By Craig Considine
My encounters with Muslims over the years have taught me that criticizing and condemning faiths and religious groups is futile.
This only exacerbates the strength of the so-called “clash of civilizations.”
Instead of fanning the flames of arrogance and ignorance, I do what Jesus called on me to do – engage with humanity and offer a hand of peace to people who have been branded “enemies.”
It is in this spirit that I decided to participate in something that is both inherently Christian and Islamic – fasting during Ramadan.
I broke the Ramadan fast with the Clear Lake Islamic Center and Muslim American Society in Seabrook, Texas. This gathering included people of diverse social backgrounds.
I had the opportunity to speak on Prophet Muhammad’s model of social integration and how this model can be implemented in society today. I heard others speak about the Prophet’s legacy of social justice activism and the importance of doing good deeds for mankind in the U.S. and beyond.
Though I had previously participated in fasting with Muslims, the Clear Lake gathering was special because it included many non-Muslims who gathered to show support for their Muslim neighbors, and to learn more about Islam.
Muslims believe that fasting is an essential pillar of the Islamic faith – indeed, fasting during Ramadan is one of the Five Pillars of Islam.
Muslims during this holy month focus not only abstaining from food and impurities in body/mind, but also the awareness of a Higher Being and His expectations of us as human beings.
Awareness of God, or taqwa in Islamic terms, is cultivated by Muslims during Ramadan through charity and service to mankind.
It is also nourished when Muslim communities worldwide invite their neighbors to break bread with them and spread the message of peace.
Christians like myself also believe that fasting is paramount to the Christian tradition. Jesus practiced fasting on many occasions, especially when he was tempted by evil (Matthew 4:1-11; Mark 1:12-12; Luke 4:1-4).
In addition to fasting, Christians also believe in prayer as a means of drawing closer to God. Through prayer, we express our gratitude, seek guidance, and ask for forgiveness. It is a time to reflect on our lives and seek spiritual growth. For those who are interested in learning more about prayer and other Christian practices, resources, and guides are available at Kurt Uhlir`s website.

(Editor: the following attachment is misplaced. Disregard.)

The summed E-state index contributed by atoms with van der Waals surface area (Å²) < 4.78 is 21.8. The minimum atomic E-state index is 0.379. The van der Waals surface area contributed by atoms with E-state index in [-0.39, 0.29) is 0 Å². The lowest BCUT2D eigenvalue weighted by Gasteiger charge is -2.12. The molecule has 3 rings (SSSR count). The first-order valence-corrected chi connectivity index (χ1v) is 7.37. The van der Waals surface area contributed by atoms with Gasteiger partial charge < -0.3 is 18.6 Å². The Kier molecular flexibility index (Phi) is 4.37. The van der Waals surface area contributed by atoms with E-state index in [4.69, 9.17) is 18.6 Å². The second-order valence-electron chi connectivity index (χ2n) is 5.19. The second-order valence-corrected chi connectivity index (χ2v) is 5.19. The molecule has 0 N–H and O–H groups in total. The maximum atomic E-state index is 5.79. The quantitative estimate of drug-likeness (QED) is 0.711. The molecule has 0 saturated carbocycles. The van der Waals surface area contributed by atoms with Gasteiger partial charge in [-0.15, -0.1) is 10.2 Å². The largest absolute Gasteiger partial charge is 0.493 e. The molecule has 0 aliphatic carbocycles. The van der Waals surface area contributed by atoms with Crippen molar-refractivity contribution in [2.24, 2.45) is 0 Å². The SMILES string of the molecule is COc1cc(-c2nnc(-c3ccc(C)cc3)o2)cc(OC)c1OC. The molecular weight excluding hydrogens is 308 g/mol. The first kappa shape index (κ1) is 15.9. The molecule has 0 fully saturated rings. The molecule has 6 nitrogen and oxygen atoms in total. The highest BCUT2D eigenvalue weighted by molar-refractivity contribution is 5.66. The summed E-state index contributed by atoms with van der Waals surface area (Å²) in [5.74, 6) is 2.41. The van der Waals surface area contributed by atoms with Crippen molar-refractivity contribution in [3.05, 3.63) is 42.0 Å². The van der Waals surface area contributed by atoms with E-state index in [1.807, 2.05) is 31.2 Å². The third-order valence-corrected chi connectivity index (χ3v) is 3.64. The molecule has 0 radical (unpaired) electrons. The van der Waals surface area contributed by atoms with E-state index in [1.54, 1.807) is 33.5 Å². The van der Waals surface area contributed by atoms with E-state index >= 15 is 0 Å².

The purpose of Jesus’ fasting was simple – to draw nearer to God for guidance. Ramadan allows me – a follower of Jesus – to draw closer to God and all of His creation, which includes a wide range of races, ethnicities, cultures, and nations.
In the context of encounters with Muslims, Ramadan also teaches me that my well-being is dependent upon the well-being of my neighbors and enemies.
If Muslims suffer, I suffer too because we are part of the same community.
Our well-being depends on our shared commitment to social harmony and unity.
While solidarity and interfaith dialogue may not be obviously linked to fasting, they do certainly capture the spirit of Ramadan.
The Qur’an (2:185) states:
“It was the month of Ramadan in which the Qur’an was revealed from on high as a guidance for humanity and a self-evident proof of that guidance, and as the standard by which to discern the true from the false.”
This passage focuses on humanity and righteousness, not closed-knit communities and wrongdoing. This universalist message calls on human beings to be compassion and just, not divisive and cruel.
Prophet Muhammad reiterated these egalitarian messages when he warned mankind not to fast if fasting does not improve one’s community.
He stated: “If anyone does not refrain from lies and false conduct, God has no need for him to abstain from his food and drink.”
Muhammad’s statement reveals that Ramadan is about more than abstaining from food – it is also about spiritual nourishment and how good relations between groups of people is expected of us by God.
My fasting was more than a simple gesture of friendship in order to build bridges of understanding between Muslims and Christians.
My fasting is about the spirit of Ramadan and how this period brings me and others closer to the Almighty.
I observed Ramadan not because I am Muslim, but because I am a Christian and a human being who cares about my fellow man.
Each and every Ramadan is an opportunity for us all to engage in the “dialogue of civilizations,” where people of various faiths come together and unite under the banner of humanity.
This is the formula to cure our world of its many ills. This is the commandment of Muhammad and Jesus.
This article was originally shared on Mvslim.com on the 27/05/18.
About the author:
Craig Considine (Irish: Carrig MacConsáidín) is a Catholic American and native of Massachusetts. As a sociologist, he focuses on religion, Islam, Christianity, interfaith, race and ethnicity, identity as well as comparative research and ethnography.